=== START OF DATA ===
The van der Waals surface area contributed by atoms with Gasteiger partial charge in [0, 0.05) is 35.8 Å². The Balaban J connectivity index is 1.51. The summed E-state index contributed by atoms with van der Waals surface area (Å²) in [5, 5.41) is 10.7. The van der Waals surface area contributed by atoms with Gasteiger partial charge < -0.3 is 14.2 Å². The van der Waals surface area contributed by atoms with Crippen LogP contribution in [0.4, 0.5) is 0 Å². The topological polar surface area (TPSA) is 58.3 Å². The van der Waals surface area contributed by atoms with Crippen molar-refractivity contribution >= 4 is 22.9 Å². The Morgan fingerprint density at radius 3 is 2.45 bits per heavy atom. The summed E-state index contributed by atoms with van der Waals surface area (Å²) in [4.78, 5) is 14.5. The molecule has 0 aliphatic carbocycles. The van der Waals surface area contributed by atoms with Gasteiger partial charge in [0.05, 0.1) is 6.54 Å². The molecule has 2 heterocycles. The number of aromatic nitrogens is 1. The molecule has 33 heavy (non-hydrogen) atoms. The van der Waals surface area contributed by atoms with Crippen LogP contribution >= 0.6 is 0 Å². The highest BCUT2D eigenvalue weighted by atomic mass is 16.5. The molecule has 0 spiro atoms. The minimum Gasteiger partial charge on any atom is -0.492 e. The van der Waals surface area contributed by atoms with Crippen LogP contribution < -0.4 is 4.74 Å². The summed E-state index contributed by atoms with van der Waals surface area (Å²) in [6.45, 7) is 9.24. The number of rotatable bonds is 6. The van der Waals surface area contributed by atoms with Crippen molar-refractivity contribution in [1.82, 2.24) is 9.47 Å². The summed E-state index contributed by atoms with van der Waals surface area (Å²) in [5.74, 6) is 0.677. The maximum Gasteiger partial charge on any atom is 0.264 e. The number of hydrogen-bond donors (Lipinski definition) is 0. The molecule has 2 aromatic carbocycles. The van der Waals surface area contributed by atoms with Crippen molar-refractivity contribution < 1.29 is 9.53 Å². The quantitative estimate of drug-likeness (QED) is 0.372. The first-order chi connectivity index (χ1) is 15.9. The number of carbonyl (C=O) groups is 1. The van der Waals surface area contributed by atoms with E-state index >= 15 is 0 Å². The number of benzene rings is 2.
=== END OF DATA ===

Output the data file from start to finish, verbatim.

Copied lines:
The van der Waals surface area contributed by atoms with Gasteiger partial charge in [0, 0.05) is 35.8 Å². The Balaban J connectivity index is 1.51. The summed E-state index contributed by atoms with van der Waals surface area (Å²) in [5, 5.41) is 10.7. The van der Waals surface area contributed by atoms with Gasteiger partial charge < -0.3 is 14.2 Å². The van der Waals surface area contributed by atoms with Crippen LogP contribution in [0.4, 0.5) is 0 Å². The topological polar surface area (TPSA) is 58.3 Å². The van der Waals surface area contributed by atoms with Crippen molar-refractivity contribution >= 4 is 22.9 Å². The Morgan fingerprint density at radius 3 is 2.45 bits per heavy atom. The summed E-state index contributed by atoms with van der Waals surface area (Å²) in [4.78, 5) is 14.5. The molecule has 0 aliphatic carbocycles. The van der Waals surface area contributed by atoms with Gasteiger partial charge in [0.05, 0.1) is 6.54 Å². The molecule has 2 heterocycles. The number of aromatic nitrogens is 1. The molecule has 33 heavy (non-hydrogen) atoms. The van der Waals surface area contributed by atoms with Crippen LogP contribution >= 0.6 is 0 Å². The highest BCUT2D eigenvalue weighted by atomic mass is 16.5. The molecule has 0 spiro atoms. The minimum Gasteiger partial charge on any atom is -0.492 e. The van der Waals surface area contributed by atoms with Crippen LogP contribution < -0.4 is 4.74 Å². The summed E-state index contributed by atoms with van der Waals surface area (Å²) in [6.45, 7) is 9.24. The number of rotatable bonds is 6. The van der Waals surface area contributed by atoms with Crippen molar-refractivity contribution in [1.82, 2.24) is 9.47 Å². The summed E-state index contributed by atoms with van der Waals surface area (Å²) in [5.74, 6) is 0.677. The maximum Gasteiger partial charge on any atom is 0.264 e. The number of hydrogen-bond donors (Lipinski definition) is 0. The molecule has 2 aromatic carbocycles. The van der Waals surface area contributed by atoms with Crippen molar-refractivity contribution < 1.29 is 9.53 Å². The quantitative estimate of drug-likeness (QED) is 0.372. The first-order chi connectivity index (χ1) is 15.9. The number of carbonyl (C=O) groups is 1. The van der Waals surface area contributed by atoms with E-state index >= 15 is 0 Å². The number of benzene rings is 2.